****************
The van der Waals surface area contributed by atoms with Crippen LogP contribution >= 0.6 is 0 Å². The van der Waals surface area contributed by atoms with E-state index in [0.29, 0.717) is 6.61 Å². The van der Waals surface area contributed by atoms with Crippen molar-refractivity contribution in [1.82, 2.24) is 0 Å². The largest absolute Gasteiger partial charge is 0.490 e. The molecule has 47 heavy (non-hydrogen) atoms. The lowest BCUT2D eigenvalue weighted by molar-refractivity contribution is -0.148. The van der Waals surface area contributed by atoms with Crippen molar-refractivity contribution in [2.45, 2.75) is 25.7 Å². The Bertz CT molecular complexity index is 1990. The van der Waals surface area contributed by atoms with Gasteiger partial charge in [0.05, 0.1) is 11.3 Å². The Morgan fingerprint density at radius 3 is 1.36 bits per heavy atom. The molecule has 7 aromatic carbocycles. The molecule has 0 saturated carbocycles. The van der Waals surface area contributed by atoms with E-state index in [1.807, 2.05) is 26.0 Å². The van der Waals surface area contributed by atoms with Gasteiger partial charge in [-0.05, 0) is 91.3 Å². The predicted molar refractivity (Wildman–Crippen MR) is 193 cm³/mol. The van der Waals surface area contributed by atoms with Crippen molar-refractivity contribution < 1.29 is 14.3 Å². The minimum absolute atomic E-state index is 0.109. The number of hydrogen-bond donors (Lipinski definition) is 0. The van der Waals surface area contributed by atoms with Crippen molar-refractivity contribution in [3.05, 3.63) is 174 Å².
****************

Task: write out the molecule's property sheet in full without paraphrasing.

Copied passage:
The van der Waals surface area contributed by atoms with Crippen LogP contribution >= 0.6 is 0 Å². The van der Waals surface area contributed by atoms with E-state index in [0.29, 0.717) is 6.61 Å². The van der Waals surface area contributed by atoms with Crippen molar-refractivity contribution in [1.82, 2.24) is 0 Å². The largest absolute Gasteiger partial charge is 0.490 e. The molecule has 47 heavy (non-hydrogen) atoms. The lowest BCUT2D eigenvalue weighted by molar-refractivity contribution is -0.148. The van der Waals surface area contributed by atoms with Crippen molar-refractivity contribution in [2.45, 2.75) is 25.7 Å². The Bertz CT molecular complexity index is 1990. The van der Waals surface area contributed by atoms with Gasteiger partial charge in [0.05, 0.1) is 11.3 Å². The Morgan fingerprint density at radius 3 is 1.36 bits per heavy atom. The molecule has 7 aromatic carbocycles. The molecule has 0 saturated carbocycles. The van der Waals surface area contributed by atoms with E-state index in [1.807, 2.05) is 26.0 Å². The van der Waals surface area contributed by atoms with Gasteiger partial charge in [-0.05, 0) is 91.3 Å². The predicted molar refractivity (Wildman–Crippen MR) is 193 cm³/mol. The van der Waals surface area contributed by atoms with Crippen molar-refractivity contribution < 1.29 is 14.3 Å². The minimum absolute atomic E-state index is 0.109. The number of hydrogen-bond donors (Lipinski definition) is 0. The van der Waals surface area contributed by atoms with Crippen molar-refractivity contribution in [3.05, 3.63) is 174 Å².